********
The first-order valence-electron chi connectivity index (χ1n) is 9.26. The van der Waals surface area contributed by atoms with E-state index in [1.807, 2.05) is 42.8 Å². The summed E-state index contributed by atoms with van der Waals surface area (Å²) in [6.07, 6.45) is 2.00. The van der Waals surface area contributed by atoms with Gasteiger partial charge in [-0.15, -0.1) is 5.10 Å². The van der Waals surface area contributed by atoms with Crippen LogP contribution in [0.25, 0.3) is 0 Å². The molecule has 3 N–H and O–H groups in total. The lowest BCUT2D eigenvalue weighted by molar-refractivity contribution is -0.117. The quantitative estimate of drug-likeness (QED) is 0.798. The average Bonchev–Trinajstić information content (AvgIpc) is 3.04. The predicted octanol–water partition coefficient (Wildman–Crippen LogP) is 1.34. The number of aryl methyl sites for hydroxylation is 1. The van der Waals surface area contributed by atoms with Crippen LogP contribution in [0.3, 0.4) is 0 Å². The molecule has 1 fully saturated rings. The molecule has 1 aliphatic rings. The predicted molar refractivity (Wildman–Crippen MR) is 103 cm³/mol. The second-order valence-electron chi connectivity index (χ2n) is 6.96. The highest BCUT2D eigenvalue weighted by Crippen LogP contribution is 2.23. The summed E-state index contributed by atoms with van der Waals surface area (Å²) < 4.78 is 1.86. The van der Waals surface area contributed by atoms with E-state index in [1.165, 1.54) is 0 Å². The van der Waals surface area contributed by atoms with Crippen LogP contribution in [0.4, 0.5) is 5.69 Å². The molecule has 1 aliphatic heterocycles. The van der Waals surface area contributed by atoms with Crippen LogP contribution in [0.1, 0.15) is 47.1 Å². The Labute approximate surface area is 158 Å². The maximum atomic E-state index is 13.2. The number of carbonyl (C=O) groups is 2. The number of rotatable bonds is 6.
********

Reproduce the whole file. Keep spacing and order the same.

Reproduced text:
The first-order valence-electron chi connectivity index (χ1n) is 9.26. The van der Waals surface area contributed by atoms with E-state index in [1.807, 2.05) is 42.8 Å². The summed E-state index contributed by atoms with van der Waals surface area (Å²) in [6.07, 6.45) is 2.00. The van der Waals surface area contributed by atoms with Gasteiger partial charge in [-0.15, -0.1) is 5.10 Å². The van der Waals surface area contributed by atoms with Crippen LogP contribution in [0.25, 0.3) is 0 Å². The molecule has 3 N–H and O–H groups in total. The lowest BCUT2D eigenvalue weighted by molar-refractivity contribution is -0.117. The quantitative estimate of drug-likeness (QED) is 0.798. The average Bonchev–Trinajstić information content (AvgIpc) is 3.04. The predicted octanol–water partition coefficient (Wildman–Crippen LogP) is 1.34. The number of aryl methyl sites for hydroxylation is 1. The van der Waals surface area contributed by atoms with Crippen LogP contribution in [0.3, 0.4) is 0 Å². The molecule has 1 fully saturated rings. The molecule has 1 aliphatic rings. The predicted molar refractivity (Wildman–Crippen MR) is 103 cm³/mol. The second-order valence-electron chi connectivity index (χ2n) is 6.96. The highest BCUT2D eigenvalue weighted by Crippen LogP contribution is 2.23. The summed E-state index contributed by atoms with van der Waals surface area (Å²) < 4.78 is 1.86. The van der Waals surface area contributed by atoms with E-state index in [1.165, 1.54) is 0 Å². The van der Waals surface area contributed by atoms with Crippen LogP contribution in [0.4, 0.5) is 5.69 Å². The molecule has 1 aliphatic heterocycles. The van der Waals surface area contributed by atoms with Crippen LogP contribution in [0.1, 0.15) is 47.1 Å². The Labute approximate surface area is 158 Å². The maximum atomic E-state index is 13.2. The number of carbonyl (C=O) groups is 2. The number of rotatable bonds is 6.